Last week, the world got its first taste of virtual reality with the release of the HTC Vive and Oculus Rift. The reviews so far are generally mixed to positive, but given that it seems universally agreed upon that this is just the beginning of virtual reality technology, many have taken to eager speculation on the future of VR. Gamers are dreaming so big when it comes to virtual reality that those in the industry are having to temper the expectations of those awaiting the new technology. A few weeks ago, Oculus Story Studio’s Max Planck presented on the numerous limitations that the platform currently has, claiming that we are “years away” from the all-encompassing Holodeck-style VR that many are imagining.
Planck also brings up the (correct) concern that animators will have to learn how to make these worlds without using conventional techniques borrowed from film — cuts, camera tricks, and the kind of movie magic that has entertained us and has been ingrained into the heads of artists for nearly 100 years. The reality is that it will take many, many years, and a few innovative creators, to bring that level of detail to virtual reality, simply because no one knows how to yet.
This is evident in the kinds of games that are being released at launch with virtual reality hardware. The most well received games for VR platforms, at the moment, mostly seem to be oriented toward exploring digital environments, either to solve a puzzle or for the sake of exploration and fun. One of the best received games for a VR platform so far has been Ubisoft’s Eagle Flight, which is exactly what it sounds like — the player controls an eagle in a Soarin’ Over California-esque experience that allows the player to fly through a gorgeously rendered version of Paris.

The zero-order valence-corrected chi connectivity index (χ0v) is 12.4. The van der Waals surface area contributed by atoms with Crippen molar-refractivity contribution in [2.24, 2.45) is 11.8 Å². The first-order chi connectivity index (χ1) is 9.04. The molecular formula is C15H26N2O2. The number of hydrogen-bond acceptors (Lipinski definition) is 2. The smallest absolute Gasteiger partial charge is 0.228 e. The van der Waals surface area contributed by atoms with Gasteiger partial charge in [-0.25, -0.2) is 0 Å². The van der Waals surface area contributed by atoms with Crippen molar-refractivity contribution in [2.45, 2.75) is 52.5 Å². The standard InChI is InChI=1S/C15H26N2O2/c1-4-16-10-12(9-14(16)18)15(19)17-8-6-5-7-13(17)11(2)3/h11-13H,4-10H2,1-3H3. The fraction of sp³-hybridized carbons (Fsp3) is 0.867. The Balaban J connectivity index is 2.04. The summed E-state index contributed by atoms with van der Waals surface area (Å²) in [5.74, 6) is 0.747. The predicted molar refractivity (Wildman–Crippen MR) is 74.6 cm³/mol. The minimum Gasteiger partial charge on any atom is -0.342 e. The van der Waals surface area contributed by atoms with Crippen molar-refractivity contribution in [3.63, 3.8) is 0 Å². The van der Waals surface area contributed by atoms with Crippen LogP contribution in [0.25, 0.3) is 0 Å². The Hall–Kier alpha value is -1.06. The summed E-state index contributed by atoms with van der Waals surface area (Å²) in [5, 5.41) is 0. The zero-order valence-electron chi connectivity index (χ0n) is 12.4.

There’s also Adrift, which is more or less a virtual reality version of Gravity. Other more established titles that focus on world interaction and atmosphere, such as Minecraft and Slender Man, seem to be on track to find success in virtual reality as well.
The trend in VR at the moment is toward simple concepts that demonstrate the unique things that VR can offer as a platform. This is, arguably, a very good thing, particularly for independent developers whose ambition is not to produce a great AAA FPS or action-oriented game. Instead of big-budget, action-packed adventure games, we should see more of titles that focus on immersive worlds, puzzle solving, and character development.
The trouble is that there’s little precedent to work from. We know, of course, to not expect much from a new console at launch, as the old gaming axiom goes, but virtual reality games may need a bit more time to grow as storytellers learn how to best take advantage of what is practically a brand-new medium. The technology is in its earliest stages, and at least for the moment, consumers should keep an open mind about the kind of content that we can expect.
Virtual reality could follow the path of moving pictures, which quickly evolved from a novelty carnival attraction into one of our most influential and lucrative world industries, or it could be the next Smell-O-Vision. There’s a lot of reason to be optimistic that this is a huge step forward in how we experience stories, but it will take some time and a few brilliant minds first.